Title: Bus Shelters of Chungcheongnam-do

Bus shelters. An ordinary everyday structure people take for granted. Some are made with traditional materials such as wood, bricks and mortar. Others are assembled together with prefabricated parts of glass and metal. On their own, they’re just man-made objects to keep people out of the elements. If one is damaged, another one will simply take its place. People never take a second look at them. Neither do they think of them as special. But they have a place in people’s subconscious; a sense of familiarity, a sense of origin, a sense of belonging. Bus shelters represent where you’re from; the starting point of your journey in the morning and the final destination in the evening. Bus shelters are a communal area. It’s a place where people come together to talk about their day, how their families are, and to share their happiness and sorrows. It also symbolizes the community where you grow up as a kid taking the bus to school and eventually to the outside world. Nevertheless, there is always that sense of belonging when you come back, the community where you grew up in, where you met new friends and said goodbye.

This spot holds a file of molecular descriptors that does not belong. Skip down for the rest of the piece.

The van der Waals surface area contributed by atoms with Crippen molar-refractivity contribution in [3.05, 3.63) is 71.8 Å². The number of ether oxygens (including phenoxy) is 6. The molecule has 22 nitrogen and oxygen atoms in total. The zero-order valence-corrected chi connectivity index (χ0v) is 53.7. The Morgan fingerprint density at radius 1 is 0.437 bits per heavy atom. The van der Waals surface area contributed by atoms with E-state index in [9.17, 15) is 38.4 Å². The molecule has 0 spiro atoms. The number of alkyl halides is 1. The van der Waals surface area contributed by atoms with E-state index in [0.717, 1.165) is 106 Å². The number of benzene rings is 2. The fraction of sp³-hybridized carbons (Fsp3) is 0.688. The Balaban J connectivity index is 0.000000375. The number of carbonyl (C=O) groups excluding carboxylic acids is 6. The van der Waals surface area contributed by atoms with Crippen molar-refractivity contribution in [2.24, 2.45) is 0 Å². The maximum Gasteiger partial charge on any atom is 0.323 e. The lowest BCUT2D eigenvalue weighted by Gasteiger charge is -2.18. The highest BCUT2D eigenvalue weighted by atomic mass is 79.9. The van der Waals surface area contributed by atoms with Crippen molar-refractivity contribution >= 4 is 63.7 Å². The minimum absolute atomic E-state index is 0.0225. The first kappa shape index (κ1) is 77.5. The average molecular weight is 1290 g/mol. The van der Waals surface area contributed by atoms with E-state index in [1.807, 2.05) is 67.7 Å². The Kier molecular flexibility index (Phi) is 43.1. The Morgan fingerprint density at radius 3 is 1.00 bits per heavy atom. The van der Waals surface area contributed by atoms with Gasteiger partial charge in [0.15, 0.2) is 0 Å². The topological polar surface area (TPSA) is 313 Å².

Bio: Jackson Hung is a freelance photographer based in Hong Kong. His work has been featured in the Toronto Urban Photography Festival, Seoul Photo & Imaging, PIK – Photographers in Korea magazine as well as an honorable mention in National Geographic Photo Contest 2015. He was also part of the jury for the Toronto Urban Photography Festival (TUPF) 2016.

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Asan
Boryeong
Buyeo
Cheonan
Cheongyang
Dangjin

You can see all the bus shelters from Jackson Hung’s project in the first issue of Korea Photo Review due out in JULY!